DECD will again partner with some of the Economic Development Districts to administer the program. Grants will be awarded on a first come, first serve basis which will allow for funding to be dispersed as applications are received and reviewed. The application portal will open Wednesday, December 2, 2020 at 9:30 a.m. on DECD’s website and will remain open until funds are depleted. The application is expected to take about ten minutes to complete. Funds must be committed by December 30, 2020 per guidance from the U.S. Treasury Department.
Grants may be used to cover expenses, including but not limited to: payroll costs and expenses; rent or mortgage payments for business facilities; utilities payments; necessary operating expenses; expenses incurred to replenish inventory or other necessary re-opening expenses; purchase of personal protective equipment required by the business or business related equipment. Funds must be spent on operations that are strictly within Maine. Recipients are liable for any misuse of funds, and the grants are subject to audit.
“I’m pleased the grants are targeted specifically for hospitality, tourism and retail businesses because they represent the hardest hit sector of Maine’s economy,” said Steve Hewins, President and CEO of HospitalityMaine. “This funding will help more businesses survive until we can start returning to more normal times, and we urge qualified businesses to act quickly before the funds are exhausted.”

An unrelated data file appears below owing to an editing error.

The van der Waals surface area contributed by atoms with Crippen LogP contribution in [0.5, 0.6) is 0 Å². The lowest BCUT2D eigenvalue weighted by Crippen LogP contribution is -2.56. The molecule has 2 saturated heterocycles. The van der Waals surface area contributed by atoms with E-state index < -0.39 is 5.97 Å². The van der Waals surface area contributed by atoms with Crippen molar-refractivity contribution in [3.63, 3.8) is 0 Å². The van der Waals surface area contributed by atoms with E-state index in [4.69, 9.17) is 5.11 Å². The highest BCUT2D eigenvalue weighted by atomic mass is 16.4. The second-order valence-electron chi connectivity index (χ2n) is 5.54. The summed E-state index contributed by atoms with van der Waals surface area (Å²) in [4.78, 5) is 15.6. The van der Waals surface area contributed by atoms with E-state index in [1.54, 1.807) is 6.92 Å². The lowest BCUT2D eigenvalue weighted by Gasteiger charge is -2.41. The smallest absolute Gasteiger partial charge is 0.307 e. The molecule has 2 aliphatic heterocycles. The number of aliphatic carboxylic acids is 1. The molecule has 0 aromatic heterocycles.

“We are very pleased to see Governor Mills and her team launch the Tourism, Hospitality & Retail Recovery Grant Program to continue to help our struggling retail, tourism and hospitality businesses,”said Curtis Picard, President and CEO of the Retail Association of Maine. “These industries continue to be more directly impacted by the pandemic, and it is critical to keep these sectors viable into 2021. With a vaccine on the horizon, this added support will help us get to the finish line.”
“MTA is pleased that additional funds are being made available to the state’s tourism businesses that have struggled greatly over the past nine months,” said Tony Cameron, CEO of Maine Tourism Association. “Well over 100,000 people are employed in these businesses. This funding will help these employees to have jobs and help businesses survive and recover as we head into a new year.”